and proceeded via Santa Pola

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Primer, d'Aragó, quatre pals de gules; segón, plata, sobre un mar d'atzur, una torre del seu color natural surmontada d'un àncora; per timbre corona reial oberta. L'escut apareix orlat i amb segnes branques verdes.


and Benidorm:

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En campo de azur, una torre de piedra aclarada de sable, terrazada de una especie de playa que se prolonga por los flancos formando una bahía, con una torre en cada puntal; dentro de la bahía ondas de mar de plata y azur y en la siniestra una barca de sable; en el horizonte que forma el mar y a la diestra, un montículo en forma de islote; la torre principal está surmontada de un escudo de dama de oro con cuatro palos de gules. Timbre: Corona de barón.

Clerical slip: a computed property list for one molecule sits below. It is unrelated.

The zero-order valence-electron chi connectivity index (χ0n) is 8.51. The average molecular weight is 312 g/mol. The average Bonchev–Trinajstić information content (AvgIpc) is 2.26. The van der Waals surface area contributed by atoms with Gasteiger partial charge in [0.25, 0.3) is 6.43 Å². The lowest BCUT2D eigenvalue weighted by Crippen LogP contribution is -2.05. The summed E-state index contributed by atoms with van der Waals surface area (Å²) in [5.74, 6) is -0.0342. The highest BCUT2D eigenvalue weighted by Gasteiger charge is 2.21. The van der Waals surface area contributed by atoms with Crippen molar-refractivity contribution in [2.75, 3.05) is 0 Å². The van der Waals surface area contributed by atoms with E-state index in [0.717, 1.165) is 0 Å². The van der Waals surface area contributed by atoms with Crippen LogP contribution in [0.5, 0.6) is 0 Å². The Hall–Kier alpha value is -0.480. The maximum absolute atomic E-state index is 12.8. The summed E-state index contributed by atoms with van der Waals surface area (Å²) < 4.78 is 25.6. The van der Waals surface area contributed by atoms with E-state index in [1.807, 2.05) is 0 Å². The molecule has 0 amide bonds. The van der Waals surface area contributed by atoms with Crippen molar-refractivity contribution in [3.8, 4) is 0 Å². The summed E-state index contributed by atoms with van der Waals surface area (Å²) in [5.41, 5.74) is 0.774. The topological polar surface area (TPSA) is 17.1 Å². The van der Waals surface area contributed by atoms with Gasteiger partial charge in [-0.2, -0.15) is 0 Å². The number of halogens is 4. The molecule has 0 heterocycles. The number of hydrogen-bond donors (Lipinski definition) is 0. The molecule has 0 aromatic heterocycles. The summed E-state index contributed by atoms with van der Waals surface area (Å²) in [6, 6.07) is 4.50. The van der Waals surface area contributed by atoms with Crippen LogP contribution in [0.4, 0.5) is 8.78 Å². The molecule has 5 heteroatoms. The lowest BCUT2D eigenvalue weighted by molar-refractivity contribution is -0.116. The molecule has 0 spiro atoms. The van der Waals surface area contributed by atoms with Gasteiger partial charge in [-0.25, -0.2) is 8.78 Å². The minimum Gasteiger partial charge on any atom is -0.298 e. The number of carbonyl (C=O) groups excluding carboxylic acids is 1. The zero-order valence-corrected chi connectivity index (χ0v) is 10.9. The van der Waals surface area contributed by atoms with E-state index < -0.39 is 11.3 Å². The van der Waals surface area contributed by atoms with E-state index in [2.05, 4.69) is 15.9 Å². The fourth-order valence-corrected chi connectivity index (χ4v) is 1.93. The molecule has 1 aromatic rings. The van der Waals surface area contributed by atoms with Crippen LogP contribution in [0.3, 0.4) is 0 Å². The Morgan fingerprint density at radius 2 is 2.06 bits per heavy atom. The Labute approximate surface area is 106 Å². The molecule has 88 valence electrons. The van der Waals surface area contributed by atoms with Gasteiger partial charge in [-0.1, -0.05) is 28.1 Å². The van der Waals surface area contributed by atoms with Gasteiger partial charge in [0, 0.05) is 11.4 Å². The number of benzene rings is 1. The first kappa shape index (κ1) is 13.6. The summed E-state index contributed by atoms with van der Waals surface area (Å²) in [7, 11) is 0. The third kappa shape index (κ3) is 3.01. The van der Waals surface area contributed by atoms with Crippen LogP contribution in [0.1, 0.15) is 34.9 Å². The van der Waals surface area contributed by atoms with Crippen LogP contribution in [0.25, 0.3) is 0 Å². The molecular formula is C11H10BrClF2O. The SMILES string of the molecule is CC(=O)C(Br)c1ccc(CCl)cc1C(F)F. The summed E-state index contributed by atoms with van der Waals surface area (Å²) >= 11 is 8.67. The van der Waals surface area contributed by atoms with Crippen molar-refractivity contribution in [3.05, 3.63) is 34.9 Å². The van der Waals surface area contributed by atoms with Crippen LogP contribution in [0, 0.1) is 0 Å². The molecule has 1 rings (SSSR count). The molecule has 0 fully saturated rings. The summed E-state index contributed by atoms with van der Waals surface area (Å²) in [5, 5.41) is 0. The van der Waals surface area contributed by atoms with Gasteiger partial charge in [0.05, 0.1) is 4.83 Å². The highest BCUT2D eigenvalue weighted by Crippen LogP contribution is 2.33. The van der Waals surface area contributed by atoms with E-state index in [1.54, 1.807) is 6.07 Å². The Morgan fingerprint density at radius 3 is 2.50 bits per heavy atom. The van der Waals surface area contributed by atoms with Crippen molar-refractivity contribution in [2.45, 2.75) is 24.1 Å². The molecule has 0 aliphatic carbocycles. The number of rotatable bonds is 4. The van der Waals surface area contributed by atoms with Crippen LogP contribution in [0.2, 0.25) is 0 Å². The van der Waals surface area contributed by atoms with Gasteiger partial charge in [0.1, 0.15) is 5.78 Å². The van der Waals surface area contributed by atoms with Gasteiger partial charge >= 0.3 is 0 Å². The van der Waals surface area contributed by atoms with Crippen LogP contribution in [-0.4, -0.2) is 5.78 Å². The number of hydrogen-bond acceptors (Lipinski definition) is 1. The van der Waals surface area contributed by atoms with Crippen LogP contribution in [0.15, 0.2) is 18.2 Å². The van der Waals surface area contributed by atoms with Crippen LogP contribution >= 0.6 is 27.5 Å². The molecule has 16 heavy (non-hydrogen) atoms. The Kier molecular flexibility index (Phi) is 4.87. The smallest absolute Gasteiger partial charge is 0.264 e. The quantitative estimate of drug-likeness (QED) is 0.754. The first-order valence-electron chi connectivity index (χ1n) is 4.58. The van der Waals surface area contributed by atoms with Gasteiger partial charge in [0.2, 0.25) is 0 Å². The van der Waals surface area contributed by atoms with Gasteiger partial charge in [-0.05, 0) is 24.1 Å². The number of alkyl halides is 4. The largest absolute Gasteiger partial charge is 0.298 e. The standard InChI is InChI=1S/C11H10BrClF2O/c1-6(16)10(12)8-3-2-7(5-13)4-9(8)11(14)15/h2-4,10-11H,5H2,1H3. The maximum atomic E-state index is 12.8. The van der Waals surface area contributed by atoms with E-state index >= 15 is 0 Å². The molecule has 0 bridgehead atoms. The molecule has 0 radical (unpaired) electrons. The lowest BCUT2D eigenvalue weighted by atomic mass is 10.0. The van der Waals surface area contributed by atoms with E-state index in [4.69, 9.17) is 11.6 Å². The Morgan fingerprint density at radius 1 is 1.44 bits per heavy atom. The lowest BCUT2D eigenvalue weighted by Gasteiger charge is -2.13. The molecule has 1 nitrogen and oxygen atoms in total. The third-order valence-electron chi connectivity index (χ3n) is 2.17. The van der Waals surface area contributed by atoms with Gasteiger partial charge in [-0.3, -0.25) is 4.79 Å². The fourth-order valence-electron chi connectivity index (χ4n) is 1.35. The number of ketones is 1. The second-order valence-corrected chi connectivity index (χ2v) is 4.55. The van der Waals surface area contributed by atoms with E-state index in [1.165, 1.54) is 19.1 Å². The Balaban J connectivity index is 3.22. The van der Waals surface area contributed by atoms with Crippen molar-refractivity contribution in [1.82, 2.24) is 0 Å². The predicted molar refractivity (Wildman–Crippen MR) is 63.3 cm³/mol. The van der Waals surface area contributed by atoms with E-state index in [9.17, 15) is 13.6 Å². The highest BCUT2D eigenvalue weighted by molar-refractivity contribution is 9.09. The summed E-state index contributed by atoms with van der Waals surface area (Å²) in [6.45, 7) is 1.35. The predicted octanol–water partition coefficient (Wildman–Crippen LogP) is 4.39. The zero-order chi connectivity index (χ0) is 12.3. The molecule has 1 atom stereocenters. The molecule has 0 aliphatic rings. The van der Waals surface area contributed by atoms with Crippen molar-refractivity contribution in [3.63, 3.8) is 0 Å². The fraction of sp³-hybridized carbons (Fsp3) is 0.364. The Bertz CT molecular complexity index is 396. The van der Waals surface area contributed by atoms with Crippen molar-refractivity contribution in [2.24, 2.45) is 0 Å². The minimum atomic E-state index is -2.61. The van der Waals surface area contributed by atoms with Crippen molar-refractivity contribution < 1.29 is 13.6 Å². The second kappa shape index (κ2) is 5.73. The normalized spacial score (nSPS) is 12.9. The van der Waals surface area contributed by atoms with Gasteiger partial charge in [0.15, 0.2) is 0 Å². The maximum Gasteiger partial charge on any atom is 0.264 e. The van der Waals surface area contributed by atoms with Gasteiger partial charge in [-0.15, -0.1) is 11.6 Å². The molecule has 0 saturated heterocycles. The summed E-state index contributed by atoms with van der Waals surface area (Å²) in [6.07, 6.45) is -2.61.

not to mention Calp/Calpe:

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finishing at El Poble Nou de Benitatxell:

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Partido y medio cortado. Al primer cuartel, de oro, cuatro palos de gules; al todo abrazado de azur sembrado de flores de lis de oro y brisado con lambel de gules. Al segundo, de gules, seis casas de plata, aclaradas de sable, puestas en dos fajas de tres y tres. Al tercer, de oro, cinco estrellas de ocho puntas de azur. Al timbre, corona real abierta.


Hombre! no tower, just six houses!
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Re: La Vuelta a España (Tour of Spain)

Postby Chris Green » 31 Aug 2015, 07:09

Today (31 August) the Vuelta starts from Valencia, whose arms are displayed on a lozenge. This is not unusual in Spain (mostly in those parts formerly in Aragon), but I have not (yet) come across it elsewhere. Valencia was granted the privilege of using the royal arms of Aragon by King Peter IV of Aragon (and Valencia) in 1377. They were apparently commonly depicted on a lozenge from an early date, possibly to avoid confusion with the royal arms.